Maria Fahel is a reporter at Future TV. She told us about what drives her, in spite of all the obstacles.

Maria Fahel is a reporter at Future TV. At 23, she had to fight against prejudice to come to Beirut to study her passion. Finding a job was just as hard amid the media sector crisis. In spite of these obstacles and of the challenges ahead, she is as eager as ever to pursue a career in journalism. With enthusiasm, she told us more about what drives her.

Can you describe what a day at Future TV looks like?

When I arrive at work in the morning, we start by discussing the news of the day with my colleagues. We try to identify which subjects might be the most relevant to the station. I enjoy a lot this moment when I can confront my ideas to those of other journalists, especially more experienced ones. We are a team of eleven reporters. After this informal meeting, I suggest to the producer one subject and, if he agrees, we go on the ground with the cameraman and start shooting. When the reporting is done, we go back to the office. I then write a script and select some videos that I send to the video editors. I really like this team spirit while preparing the news bulletin. It kind of looks like a routine but new subjects always keep popping up.

What do you like so much in journalism and what was your most interesting news story?

For me journalism is not only a job, it’s a passion. I like to be close to people, hear about their problems and bring their complexity to light. When I was an undergraduate student, I had to do one big documentary project. I chose to work on the death penalty in Lebanon, which is still legal today even though no execution has been carried out since 2004. After many refusals, I was eventually granted an authorization to visit the women’s prison in Baabda. There, I interviewed some prisoners facing the death penalty. This was tough, but this experience has been very instructive, on both personal and professional levels.

Did your family support you in your project?

Not at all! At least not in the beginning. I only told them about the Lebanese University entrance exam after passing it. I come from Zahle and my parents were not pleased to learn that I wanted to move to Beirut. They said it was dangerous for me to go to live alone in such a big city. If I decided to go despite their warnings, I would have to be on my own: finding a “foyer” by myself, paying for it… I didn’t listen to their warnings and I went. Now they have changed their minds and support me.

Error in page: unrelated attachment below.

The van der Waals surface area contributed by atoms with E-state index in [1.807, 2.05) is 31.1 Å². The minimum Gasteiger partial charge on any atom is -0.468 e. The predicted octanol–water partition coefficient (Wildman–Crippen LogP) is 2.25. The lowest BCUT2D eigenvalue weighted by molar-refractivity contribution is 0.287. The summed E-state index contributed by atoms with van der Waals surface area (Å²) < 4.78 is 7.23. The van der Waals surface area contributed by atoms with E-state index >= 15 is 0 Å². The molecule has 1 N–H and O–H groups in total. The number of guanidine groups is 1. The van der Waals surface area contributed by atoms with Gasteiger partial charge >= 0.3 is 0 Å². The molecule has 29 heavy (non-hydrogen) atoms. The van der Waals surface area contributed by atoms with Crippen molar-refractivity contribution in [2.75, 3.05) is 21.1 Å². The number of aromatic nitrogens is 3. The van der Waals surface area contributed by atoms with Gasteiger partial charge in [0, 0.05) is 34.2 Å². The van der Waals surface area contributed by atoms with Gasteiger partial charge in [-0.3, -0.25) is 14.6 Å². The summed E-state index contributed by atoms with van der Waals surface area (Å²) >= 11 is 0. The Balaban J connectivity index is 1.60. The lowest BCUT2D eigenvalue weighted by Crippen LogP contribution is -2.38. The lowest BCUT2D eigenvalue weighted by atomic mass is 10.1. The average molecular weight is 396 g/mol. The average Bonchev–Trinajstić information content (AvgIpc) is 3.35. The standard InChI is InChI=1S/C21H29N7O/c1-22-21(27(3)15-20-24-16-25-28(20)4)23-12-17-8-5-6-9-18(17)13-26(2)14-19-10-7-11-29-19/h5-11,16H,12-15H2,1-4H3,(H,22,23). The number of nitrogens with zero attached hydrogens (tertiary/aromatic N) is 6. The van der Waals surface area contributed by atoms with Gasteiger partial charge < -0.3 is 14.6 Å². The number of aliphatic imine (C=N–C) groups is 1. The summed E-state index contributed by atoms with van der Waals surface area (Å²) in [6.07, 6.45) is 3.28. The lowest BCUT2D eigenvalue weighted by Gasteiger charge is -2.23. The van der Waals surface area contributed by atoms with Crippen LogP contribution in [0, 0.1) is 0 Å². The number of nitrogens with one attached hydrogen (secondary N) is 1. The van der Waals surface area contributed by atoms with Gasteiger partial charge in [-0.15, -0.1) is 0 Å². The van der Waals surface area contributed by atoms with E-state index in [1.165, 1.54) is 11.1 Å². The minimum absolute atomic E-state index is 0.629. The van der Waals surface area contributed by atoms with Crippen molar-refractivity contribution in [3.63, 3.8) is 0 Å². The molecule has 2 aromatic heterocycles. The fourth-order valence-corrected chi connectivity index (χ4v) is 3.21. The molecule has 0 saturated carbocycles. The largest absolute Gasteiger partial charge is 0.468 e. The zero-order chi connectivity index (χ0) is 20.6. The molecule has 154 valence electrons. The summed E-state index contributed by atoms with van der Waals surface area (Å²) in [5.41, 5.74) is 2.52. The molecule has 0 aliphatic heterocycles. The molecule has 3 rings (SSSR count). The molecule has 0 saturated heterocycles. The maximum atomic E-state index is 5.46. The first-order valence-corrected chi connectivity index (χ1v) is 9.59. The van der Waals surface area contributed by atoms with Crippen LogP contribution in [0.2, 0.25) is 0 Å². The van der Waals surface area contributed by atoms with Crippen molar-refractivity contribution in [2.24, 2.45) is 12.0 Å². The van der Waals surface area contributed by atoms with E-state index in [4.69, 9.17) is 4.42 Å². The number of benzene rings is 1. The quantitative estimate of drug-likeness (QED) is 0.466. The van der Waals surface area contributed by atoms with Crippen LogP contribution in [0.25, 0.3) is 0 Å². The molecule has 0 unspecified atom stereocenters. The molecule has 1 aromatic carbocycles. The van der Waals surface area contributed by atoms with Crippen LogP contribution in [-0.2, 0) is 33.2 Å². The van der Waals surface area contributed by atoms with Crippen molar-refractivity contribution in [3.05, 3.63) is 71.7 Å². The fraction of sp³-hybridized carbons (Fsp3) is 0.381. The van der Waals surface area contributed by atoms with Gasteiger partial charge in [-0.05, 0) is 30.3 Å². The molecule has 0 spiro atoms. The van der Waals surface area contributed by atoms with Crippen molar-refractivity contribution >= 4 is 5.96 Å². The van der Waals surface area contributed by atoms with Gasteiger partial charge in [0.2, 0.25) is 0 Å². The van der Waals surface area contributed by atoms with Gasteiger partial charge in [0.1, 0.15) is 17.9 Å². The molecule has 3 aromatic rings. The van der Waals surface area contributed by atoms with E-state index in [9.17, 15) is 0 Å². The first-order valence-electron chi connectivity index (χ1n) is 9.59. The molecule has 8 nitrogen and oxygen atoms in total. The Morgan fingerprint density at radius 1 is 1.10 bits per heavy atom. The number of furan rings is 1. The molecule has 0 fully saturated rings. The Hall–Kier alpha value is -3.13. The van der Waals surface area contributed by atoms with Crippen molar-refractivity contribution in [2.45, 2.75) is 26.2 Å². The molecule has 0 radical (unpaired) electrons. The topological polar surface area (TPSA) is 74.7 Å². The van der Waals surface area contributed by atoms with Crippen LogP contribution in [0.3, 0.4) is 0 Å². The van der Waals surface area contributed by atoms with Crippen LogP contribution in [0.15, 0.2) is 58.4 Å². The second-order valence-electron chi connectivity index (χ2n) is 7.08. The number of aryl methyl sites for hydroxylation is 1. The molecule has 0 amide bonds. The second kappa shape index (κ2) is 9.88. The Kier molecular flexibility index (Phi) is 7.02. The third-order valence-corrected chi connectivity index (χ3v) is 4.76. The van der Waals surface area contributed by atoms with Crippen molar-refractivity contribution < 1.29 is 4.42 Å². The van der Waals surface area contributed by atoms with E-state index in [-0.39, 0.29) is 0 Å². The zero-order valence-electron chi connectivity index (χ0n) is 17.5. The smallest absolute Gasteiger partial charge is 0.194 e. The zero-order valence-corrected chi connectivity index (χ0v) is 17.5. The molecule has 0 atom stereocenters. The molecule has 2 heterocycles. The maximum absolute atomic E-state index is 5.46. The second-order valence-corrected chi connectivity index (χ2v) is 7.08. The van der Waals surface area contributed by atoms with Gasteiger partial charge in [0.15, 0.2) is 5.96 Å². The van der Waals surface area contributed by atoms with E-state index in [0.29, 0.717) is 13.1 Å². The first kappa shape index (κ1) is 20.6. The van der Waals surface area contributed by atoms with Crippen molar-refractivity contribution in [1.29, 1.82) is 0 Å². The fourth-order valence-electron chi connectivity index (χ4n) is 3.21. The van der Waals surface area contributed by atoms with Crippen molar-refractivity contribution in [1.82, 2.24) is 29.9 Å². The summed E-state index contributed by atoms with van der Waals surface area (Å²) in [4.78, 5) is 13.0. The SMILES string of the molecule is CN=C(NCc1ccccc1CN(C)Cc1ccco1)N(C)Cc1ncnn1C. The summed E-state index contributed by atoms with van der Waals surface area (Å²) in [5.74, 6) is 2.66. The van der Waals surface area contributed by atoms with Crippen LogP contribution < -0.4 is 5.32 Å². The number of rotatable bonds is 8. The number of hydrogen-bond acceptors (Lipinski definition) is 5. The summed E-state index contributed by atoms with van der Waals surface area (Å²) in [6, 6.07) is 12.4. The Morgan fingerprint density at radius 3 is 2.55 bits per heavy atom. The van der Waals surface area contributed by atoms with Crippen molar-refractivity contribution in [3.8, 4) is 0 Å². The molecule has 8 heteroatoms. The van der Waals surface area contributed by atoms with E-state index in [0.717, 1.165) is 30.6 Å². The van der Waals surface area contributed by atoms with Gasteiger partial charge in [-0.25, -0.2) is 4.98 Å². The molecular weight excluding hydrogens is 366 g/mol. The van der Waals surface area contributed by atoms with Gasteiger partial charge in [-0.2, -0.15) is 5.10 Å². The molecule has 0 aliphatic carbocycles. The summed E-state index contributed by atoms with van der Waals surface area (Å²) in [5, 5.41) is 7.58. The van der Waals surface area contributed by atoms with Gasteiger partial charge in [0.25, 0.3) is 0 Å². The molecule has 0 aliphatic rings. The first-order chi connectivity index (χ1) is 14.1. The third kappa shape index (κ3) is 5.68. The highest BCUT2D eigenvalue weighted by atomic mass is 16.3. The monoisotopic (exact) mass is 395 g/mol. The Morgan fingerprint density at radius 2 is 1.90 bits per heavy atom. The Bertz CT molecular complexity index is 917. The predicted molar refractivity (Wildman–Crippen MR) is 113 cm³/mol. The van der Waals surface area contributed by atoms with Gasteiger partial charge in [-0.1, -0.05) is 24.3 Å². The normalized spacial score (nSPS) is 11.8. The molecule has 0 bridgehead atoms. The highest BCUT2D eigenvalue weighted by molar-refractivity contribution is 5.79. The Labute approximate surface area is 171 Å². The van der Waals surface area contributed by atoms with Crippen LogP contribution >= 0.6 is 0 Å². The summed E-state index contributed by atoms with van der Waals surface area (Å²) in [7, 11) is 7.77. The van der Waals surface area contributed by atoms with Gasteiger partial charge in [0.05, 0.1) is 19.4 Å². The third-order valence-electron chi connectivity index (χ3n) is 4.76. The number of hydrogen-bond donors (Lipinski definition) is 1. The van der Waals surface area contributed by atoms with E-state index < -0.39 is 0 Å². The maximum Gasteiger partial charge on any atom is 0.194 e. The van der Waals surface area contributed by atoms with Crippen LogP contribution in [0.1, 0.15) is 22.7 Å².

What studies did you do and what did they teach you?

I have a BA in journalism from the Faculty of Information of the Lebanese University (LU) and a master’s degree in economic journalism, also from LU. However, when I started working I realized everything was very different from what I had been studying at university. My studies were mostly theoretical, we had just one class dedicated to practice. The LU doesn’t have a studio for instance, which makes it impossible to get used to speak in front of a camera. On the job, I realized I didn’t really know how to do a voiceover [commentary that accompanies moving pictures on television]. Of course, we had learned that before but in a different way. Finding the right style was a bit difficult at the beginning.

How did you find your job?

Finding a job in journalism isn’t easy. This sector is in crisis and a lot of media aren’t paying their employees anymore. The inflow of students from other fields of study, willing to do internships in this area, is also increasing competition. In other words, opportunities are limited without a “wasta”. In my case, I was lucky. One of my teachers at the Lebanese University introduced me to my first employer. When I told him I was looking for an internship, he urged me to check with the Good News Network (GNN), a new station at the time, which was willing to hire. Then during my master’s, another teacher helped me to apply for a job at Future TV.

Read also: 10 useful tips on writing a good Lebanese CV

According to you, what are the most important qualities of a good journalist?

You need to be curious about everything. This is the only way of fully understanding the reality surrounding you. And the second most important point is critical thinking. This ability is essential to differentiate between true and fake news.

How do you see yourself ten years from now?

I would like to be a business journalist as I think that, now and in the future, economic issues will keep make the world go round. Besides, there is not a lot of business journalists in Lebanon. This choice is also a way for me to increase my chances to pursue a career in this area.

 

J.B.